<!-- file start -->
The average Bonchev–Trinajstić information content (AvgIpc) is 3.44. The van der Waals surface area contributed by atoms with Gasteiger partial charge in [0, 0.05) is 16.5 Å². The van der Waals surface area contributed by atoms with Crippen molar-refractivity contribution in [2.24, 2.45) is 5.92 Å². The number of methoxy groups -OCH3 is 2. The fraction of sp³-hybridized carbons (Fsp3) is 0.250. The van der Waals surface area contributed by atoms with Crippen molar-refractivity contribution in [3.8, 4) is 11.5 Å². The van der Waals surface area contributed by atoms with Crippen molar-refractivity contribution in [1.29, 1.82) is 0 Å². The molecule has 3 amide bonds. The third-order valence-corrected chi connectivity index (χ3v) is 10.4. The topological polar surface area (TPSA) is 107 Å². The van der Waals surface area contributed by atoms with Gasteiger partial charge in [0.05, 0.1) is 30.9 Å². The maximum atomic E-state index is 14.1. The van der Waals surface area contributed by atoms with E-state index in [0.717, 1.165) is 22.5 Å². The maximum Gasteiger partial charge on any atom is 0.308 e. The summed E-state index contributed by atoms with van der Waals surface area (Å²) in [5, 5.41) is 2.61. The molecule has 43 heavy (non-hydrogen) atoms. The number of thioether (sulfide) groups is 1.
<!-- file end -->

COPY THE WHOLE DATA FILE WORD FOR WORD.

The average Bonchev–Trinajstić information content (AvgIpc) is 3.44. The van der Waals surface area contributed by atoms with Gasteiger partial charge in [0, 0.05) is 16.5 Å². The van der Waals surface area contributed by atoms with Crippen molar-refractivity contribution in [2.24, 2.45) is 5.92 Å². The number of methoxy groups -OCH3 is 2. The fraction of sp³-hybridized carbons (Fsp3) is 0.250. The van der Waals surface area contributed by atoms with Crippen molar-refractivity contribution in [3.8, 4) is 11.5 Å². The van der Waals surface area contributed by atoms with Crippen molar-refractivity contribution in [1.29, 1.82) is 0 Å². The molecule has 3 amide bonds. The third-order valence-corrected chi connectivity index (χ3v) is 10.4. The topological polar surface area (TPSA) is 107 Å². The van der Waals surface area contributed by atoms with Gasteiger partial charge in [0.05, 0.1) is 30.9 Å². The maximum atomic E-state index is 14.1. The van der Waals surface area contributed by atoms with E-state index in [0.717, 1.165) is 22.5 Å². The maximum Gasteiger partial charge on any atom is 0.308 e. The summed E-state index contributed by atoms with van der Waals surface area (Å²) in [5, 5.41) is 2.61. The molecule has 43 heavy (non-hydrogen) atoms. The number of thioether (sulfide) groups is 1.